White Privilege Quiz

Pop Quiz: Do You Have White Privilege?

After 15 minutes of answering questions such as “How often are you reminded about being the race with which you identify?” and “How often have you wondered if your race negatively impacted a job interview, a grade, a confrontation with a co-worker or a friend?” I was said to have white privilege. Now why am I taking this quiz in an English class again?

I had to admit, this wasn’t what I expected when I signed up for the course “Voices of America.” Maybe I didn’t read the description closely enough, but I had envisioned  a straight-forward survey of widely read American writers. Far from it. It didn’t take long for me to realize that what I thought was going to be a study in literature full of essay writing assignments was actually going to be a discussion-based course on social topics concerning our nation.

The more I thought about the spin the class was taking, the more sense it began to make. From the very beginning, America has been made up of a very opinionated society—it’s why we have freedom of speech. Such freedom is now being used more than ever as voices from all classes, faiths, and ethnicities share their stories and experiences more freely through books, movies, and other public media and forums. It was from selections by some of these individuals that we were to learn from to gain a better perspective and understanding of what it means to be “American.”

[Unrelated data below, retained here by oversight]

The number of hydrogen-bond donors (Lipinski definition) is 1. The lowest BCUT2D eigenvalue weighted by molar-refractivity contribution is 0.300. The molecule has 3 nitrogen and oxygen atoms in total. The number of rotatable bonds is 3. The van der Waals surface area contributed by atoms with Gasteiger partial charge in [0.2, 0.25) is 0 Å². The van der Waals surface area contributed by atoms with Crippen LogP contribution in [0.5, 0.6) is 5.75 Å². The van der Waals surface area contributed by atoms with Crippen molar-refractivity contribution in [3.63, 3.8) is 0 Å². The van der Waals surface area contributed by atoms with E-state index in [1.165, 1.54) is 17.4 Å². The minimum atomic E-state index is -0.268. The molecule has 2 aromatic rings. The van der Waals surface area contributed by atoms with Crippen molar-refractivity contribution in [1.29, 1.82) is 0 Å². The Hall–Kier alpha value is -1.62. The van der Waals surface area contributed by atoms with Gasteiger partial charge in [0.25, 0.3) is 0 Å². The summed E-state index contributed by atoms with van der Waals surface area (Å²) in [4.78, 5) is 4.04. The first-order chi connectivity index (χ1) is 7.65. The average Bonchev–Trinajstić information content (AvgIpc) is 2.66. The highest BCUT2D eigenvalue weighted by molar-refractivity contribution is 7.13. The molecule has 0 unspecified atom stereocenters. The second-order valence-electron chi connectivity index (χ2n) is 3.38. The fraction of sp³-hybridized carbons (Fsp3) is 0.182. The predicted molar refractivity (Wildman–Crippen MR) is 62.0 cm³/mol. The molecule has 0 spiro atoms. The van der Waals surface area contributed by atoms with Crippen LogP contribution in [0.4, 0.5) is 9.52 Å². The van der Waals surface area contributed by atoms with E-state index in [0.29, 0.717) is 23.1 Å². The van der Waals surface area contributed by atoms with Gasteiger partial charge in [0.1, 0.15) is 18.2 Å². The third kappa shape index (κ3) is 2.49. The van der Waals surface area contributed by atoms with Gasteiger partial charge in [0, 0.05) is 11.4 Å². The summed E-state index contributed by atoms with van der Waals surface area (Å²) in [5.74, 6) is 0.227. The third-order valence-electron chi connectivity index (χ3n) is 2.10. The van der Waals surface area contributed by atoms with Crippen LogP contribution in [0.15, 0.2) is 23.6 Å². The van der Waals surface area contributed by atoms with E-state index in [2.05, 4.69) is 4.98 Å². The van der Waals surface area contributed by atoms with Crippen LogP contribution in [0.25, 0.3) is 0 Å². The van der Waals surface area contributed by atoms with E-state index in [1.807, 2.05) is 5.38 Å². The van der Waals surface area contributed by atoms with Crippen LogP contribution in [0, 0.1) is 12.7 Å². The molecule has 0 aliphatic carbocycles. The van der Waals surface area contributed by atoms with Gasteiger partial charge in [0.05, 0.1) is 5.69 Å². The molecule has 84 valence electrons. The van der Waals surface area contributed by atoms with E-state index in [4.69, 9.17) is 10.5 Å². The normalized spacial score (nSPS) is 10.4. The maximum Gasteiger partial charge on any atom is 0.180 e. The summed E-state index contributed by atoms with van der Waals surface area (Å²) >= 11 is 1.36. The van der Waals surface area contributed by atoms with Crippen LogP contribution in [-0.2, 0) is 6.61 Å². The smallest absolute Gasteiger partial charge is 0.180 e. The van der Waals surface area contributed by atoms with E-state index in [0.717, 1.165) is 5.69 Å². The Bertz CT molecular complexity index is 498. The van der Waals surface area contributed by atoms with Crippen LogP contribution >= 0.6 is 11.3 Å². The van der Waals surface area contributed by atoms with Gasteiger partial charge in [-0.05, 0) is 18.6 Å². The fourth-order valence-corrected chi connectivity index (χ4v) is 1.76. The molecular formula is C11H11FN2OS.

So why were we talking about white privilege? Because it was the start of a discussion. The topics of race and ethnicity were brought up the second day of class, and we were to discuss what our quiz results might mean. When one has white privilege, it means that as an individual, you may not be as aware of what it means to have your race greatly affect your life. 

We debated whether or not the quiz was the best litmus test to gauge every individual, but it certainly sparked a conversation—one that lasted the entire two hours of class time. One classmate thought that had the quiz used the phrase “ethnic identity” instead of “racial identity” it would’ve made her answers completely different. Some thought it should just be labeled as a “privilege” quiz, as the questions were very vague and could’ve been answered in a variety of ways. I didn’t understand what it meant that I had white privilege, whether this was good, bad, or didn’t matter. But questions like these made for an engaging discussion, which was the whole point of the quiz.

After just two classes, I knew this wasn’t going to be the typical note taking, essay writing, and lecture-heavy classroom experience, and while unexpected, it was a pleasant surprise. I’ve enjoyed learning from my professor as well as my peers, each of whom has their own experiences to share, informed in part by their different backgrounds. As a writer, it’s hard to put down the pen and talk instead of write, but doing so will help me become a better  scholar. This class is my first step, and I’m learning these benefits one discussion at a time.

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